• Coumadin and liver or green, leafy vegetables
Regular use of medicines such as mineral oil, diuretics or water pills, birth control pills, and antacids can cause nutritional deficiencies over a period of time. Your doctor needs to be aware that you are taking these medicines so imbalances can be detected.

Avoid Common Mistakes

If you don't understand the answers your doctor and pharmacist give you, ask them to explain again. Get written information or take notes. More people over age 65 are admitted to the hospital for medicine problems than for any other reason. And those under age 65 have some of the same problems. Studies have shown that half of all prescriptions are taken incorrectly.

The most common mistakes in taking medicines are the following:
  • Taking too much or not enough of the medicine
  • Not taking the medicine for the recommended period of time
  • Taking too many different medicines that react with each other
  • Not taking the medicine at all
Remember These Lifesavers

The best decisions about medicines are made together by your doctor and you. Some of these discussions can be real lifesavers!

Here are some lifesaving guidelines:
  • Take all of your medicines or a list of them to your doctor and pharmacist for review every time you visit the clinic or pharmacy.
  • Report regularly to your doctor the effects of the medicines you take.
  • Don't take any medicine unless you are sure that it is really necessary.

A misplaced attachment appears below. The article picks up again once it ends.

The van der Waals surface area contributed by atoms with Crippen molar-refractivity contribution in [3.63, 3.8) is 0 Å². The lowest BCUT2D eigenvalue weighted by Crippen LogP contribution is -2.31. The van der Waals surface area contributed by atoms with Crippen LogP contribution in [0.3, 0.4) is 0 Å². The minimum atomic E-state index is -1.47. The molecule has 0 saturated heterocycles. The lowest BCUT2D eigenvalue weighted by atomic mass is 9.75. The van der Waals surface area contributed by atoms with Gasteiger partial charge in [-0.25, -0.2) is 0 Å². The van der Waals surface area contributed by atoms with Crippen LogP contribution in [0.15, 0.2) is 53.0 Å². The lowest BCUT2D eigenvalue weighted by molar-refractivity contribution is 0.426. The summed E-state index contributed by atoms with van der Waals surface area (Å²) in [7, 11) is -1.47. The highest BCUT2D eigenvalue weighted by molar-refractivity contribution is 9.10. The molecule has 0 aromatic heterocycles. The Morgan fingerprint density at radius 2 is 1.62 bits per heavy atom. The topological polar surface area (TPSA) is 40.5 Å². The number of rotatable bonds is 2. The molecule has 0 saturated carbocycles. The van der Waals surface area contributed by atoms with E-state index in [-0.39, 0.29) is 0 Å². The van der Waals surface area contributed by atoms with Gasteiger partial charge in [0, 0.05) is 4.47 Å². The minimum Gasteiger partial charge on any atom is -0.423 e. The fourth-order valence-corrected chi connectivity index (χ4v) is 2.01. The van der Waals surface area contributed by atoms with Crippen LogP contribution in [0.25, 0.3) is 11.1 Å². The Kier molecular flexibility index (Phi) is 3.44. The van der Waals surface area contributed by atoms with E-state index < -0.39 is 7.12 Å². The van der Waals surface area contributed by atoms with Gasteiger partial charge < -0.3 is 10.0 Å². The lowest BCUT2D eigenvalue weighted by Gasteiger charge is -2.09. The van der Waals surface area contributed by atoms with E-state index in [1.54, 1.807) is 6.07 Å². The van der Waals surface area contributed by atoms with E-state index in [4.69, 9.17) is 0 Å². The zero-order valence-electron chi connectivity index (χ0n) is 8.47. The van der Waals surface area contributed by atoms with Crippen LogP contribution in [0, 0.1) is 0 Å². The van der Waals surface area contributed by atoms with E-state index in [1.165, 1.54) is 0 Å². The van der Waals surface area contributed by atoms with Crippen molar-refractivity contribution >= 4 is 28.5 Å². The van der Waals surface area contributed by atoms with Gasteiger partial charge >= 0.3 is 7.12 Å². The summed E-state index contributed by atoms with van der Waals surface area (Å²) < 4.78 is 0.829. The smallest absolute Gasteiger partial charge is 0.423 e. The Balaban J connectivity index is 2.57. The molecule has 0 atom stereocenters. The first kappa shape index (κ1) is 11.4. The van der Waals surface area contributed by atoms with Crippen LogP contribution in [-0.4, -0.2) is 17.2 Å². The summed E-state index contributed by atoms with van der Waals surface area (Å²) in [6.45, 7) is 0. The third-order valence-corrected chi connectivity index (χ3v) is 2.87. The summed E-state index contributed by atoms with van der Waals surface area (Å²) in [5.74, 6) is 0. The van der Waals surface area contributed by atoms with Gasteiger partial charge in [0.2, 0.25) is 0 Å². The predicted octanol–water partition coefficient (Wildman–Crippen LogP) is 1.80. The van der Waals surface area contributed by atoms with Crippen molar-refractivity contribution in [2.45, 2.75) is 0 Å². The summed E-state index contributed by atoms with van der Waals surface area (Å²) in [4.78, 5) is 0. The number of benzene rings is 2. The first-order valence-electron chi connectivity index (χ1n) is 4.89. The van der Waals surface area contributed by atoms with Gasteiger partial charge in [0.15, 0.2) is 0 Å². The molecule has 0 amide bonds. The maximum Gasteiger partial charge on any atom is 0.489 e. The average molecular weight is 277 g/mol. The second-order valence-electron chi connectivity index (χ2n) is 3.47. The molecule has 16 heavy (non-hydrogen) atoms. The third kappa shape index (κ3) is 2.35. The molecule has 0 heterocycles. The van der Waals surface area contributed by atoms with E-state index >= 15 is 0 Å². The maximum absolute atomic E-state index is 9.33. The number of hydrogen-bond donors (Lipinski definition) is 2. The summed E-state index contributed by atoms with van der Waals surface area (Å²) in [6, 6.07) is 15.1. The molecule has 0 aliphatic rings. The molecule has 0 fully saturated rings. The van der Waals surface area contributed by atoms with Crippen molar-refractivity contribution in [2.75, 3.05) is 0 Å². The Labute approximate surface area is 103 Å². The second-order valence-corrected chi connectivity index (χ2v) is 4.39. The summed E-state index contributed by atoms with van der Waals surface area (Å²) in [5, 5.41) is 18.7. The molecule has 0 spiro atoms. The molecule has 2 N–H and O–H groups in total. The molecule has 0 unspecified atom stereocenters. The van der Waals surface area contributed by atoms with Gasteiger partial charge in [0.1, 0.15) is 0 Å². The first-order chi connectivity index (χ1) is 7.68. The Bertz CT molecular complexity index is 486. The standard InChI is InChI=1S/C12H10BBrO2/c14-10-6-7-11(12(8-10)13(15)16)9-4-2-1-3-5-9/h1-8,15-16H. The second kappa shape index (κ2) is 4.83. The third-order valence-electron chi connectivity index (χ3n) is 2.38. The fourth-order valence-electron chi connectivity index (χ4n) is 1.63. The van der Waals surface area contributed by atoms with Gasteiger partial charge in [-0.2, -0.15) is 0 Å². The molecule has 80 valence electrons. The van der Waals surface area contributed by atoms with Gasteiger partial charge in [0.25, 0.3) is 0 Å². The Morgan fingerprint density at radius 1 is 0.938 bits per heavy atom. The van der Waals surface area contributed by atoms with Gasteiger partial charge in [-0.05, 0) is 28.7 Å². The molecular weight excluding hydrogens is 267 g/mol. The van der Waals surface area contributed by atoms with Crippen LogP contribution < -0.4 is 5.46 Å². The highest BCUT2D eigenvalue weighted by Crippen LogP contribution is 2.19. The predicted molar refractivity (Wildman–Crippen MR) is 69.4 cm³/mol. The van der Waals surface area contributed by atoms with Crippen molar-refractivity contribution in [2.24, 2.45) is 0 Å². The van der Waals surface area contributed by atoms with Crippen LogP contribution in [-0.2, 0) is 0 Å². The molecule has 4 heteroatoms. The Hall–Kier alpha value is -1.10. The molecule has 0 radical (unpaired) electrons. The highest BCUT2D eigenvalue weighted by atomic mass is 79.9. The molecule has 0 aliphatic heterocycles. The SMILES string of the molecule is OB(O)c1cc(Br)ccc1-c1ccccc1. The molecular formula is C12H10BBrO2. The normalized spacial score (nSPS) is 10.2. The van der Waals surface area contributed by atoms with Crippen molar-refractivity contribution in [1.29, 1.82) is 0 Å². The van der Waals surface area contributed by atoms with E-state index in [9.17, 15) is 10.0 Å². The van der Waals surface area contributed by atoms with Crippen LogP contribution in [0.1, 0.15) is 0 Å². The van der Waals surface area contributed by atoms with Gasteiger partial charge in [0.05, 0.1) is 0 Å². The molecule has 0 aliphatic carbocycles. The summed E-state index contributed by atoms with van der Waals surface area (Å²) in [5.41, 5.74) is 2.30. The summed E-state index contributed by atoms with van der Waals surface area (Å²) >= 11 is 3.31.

• Assume that any new symptom you develop after starting a new medicine is caused by the medicine.
  • When a specialist wants you to start a new medicine, get your primary doctor's okay.
Take Safety Precautions

Keep safety precautions in mind when buying, using, and storing medicines. Take the opportunity to instruct children about using medicines safely.
  • When you buy medicine, check it at the store to make sure no one else has opened it.
  • Check to see if the medicine looks normal and like what you expected. If you think it looks old or does not look like you expected, ask the pharmacist to double check it. You might ask, "Is this Capoten for high blood pressure?"
  • Never take anyone else's prescription medicine, and flush any unused medicine down the toilet.
  • Keep all medications out of reach of children -- locked up, if possible. Very often, grandparents' homes are the place where children are poisoned with medicines. Post the number of the Regional Poison Control Center next to the phone, and keep Ipecac syrup (to induce vomiting) on hand for use if advised.
  • Teach all children about medicine, and call it "medicine," not "candy" or "drugs". Explain that medicine can help make them well if they are sick but can be very dangerous, like poison, if taken the wrong way. Talk about the difference between medicine and illegal drugs.

By Linda Patterson, R.N., M.S.N., Extension Health Education Specialist
This document is public information and may be reproduced in part or in total.